Call me old-fashioned, but sometimes, there’s just something about coding in straight html that is so refreshing to me. Granted, with all the software out now, many html-illiterate folks can create amazing web masterpieces. I, however, was always someone who took pride in being able to write my own code from scratch and I still do on a fairly regular basis.

There are a couple of reasons why I stick to coding my own html:

  1. It’s reliable. The more you mess with a WYSIWYG html editor, the more the code gets scrambled and the higher your potential is for having unexpected results. It’s kind of like purifying a bottle of dirty water with bleach—it may be “clean” but it’s still full of dirt particles.
  2. It’s good to know what’s behind the scenes. If you notice a glitch on your website, how can you fix it? This is especially if you have a WYSIWYG editor or CSS that wants to override the html. If you are able to look at the raw coding and know where to look, you can fix the problem a lot easier.
  3. You control the coding. Sure, I don’t always put values in “quotations” as I should and I don’t always close out my coding in table cells, but when I code, I put only what I need in there so I know exactly what I will end up with. It’s like using a recipe that I created to suit my particular taste.

This week, I decided to go back to my late 90s html roots and create an image map. You’ve seen these before: it’s one image, but if you click in different areas, you will go to different links rather than having the entire image linked to only one site.

So take a second to see what I created in this link, then I will tell you how you can do it yourself.

NOTE: A great free html editor is the Coffee Cup Free HTML Editor.  I use this regularly so I can quickly view my coding without having to save a Notepad file as html and go back and forth between txt and html files.

First, I created my banner in Photoshop creating two distinct categories at the bottom: Leather and Composite. Rather than lead the viewer to a general page, I wanted to lead them directly to the page for each category.

Then, I wanted to find the coordinates. Now depending on which type of image map you plan on using, you will need a different set of coordinates. And don’t worry, the coordinates are probably the easiest part of this process—just open the image in Paint, mouse over the points and the coordinates will show up on the bottom right of the screen. So here’s the image map types and the coordinates needed:

  • RECT: This is a rectangle shape and all you need is the top right and bottom left coordinates, in that order. It’s what I used for my image map and is simple if you need a rectangular area.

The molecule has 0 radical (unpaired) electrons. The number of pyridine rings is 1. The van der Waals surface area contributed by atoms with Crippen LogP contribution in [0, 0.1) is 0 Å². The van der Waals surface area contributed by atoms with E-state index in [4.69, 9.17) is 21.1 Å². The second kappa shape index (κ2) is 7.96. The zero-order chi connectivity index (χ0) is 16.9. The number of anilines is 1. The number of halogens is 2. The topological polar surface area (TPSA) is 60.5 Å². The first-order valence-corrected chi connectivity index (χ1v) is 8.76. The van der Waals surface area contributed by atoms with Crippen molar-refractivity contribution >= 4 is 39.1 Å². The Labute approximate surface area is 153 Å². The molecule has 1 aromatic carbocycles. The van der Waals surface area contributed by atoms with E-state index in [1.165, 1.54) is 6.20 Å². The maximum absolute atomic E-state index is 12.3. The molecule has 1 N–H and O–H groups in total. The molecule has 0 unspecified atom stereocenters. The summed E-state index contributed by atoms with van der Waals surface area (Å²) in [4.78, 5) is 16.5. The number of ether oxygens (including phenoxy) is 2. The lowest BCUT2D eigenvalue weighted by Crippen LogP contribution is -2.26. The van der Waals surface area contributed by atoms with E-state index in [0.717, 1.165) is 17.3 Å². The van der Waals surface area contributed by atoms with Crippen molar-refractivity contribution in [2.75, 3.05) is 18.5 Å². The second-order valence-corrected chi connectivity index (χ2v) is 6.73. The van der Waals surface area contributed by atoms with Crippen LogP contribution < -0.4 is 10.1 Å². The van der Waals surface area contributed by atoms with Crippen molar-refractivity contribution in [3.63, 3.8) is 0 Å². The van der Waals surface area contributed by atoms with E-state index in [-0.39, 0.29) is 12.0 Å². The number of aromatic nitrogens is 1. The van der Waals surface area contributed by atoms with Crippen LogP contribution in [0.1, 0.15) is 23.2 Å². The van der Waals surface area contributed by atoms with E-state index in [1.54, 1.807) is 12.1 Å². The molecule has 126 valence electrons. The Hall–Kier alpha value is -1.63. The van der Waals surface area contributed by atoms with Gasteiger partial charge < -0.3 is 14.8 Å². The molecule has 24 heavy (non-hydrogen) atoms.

• CIRCLE: This type creates a circle around one coordinate point and the distance if the link created is indicated by the radius of the circle .
  • POLYGON: This is a very specific map that allows you to select several points around an area. Just make sure the points are selected in order (i.e. clockwise or counter-clockwise) to ensure a proper image map area.

So decide what type of image map you want to create, locate the coordinates, then come up with a name for the map. NOTE: If you are linking to multiple parts of the image, be sure to collect all coordinates needed, keep them separate for each location and keep them in order. I named mine “cover” in reference to the cover materials of the balls. Name it whatever you want.

NOTE: A great free html editor to test your coding in is Coffee Cup Free HTML Editor.  The free version only allows you to code and preview, but it is much faster than coding in Notepad, saving in html and viewing it that way.

Now you are ready to code! Here’s how I did mine:

<img src=”; usemap=”#cover” border=”0″>
<map name=”cover”>
<area shape=”rect” coords=”268,199,39,235″ href=”″></area&gt;
<area shape=”rect” coords=”621,197,331,235″ href=””></area&gt;

  1. The first line is the image link: <img src=”; usemap=”#cover” border=”0″>
  2. Second line is the map name: <map name=”cover”>
  3. Third line is the first link: <area shape=”rect” coords=”268,199,39,235″ href=”″></area&gt;
  4. Fourth line is the second link: <area shape=”rect” coords=”621,197,331,235″ href=””></area&gt;
  5. The fifth line is the map closure: </map>

Image maps aren’t limited to just page links, try them for page anchors and email addresses too! You can include a Facebook “like” or Twitter “follow” or whatever you can link to! This is a fun way to create a more interactive image without using tables or slicing to create the links.

As always, be sure to test your image map in different browsers and have friends or coworkers test it as well to ensure it works correctly. The purpose of straight coding html is to control maximum output so the last thing you want to do is take the time to create an image map that does not work.

Enjoy and happy coding!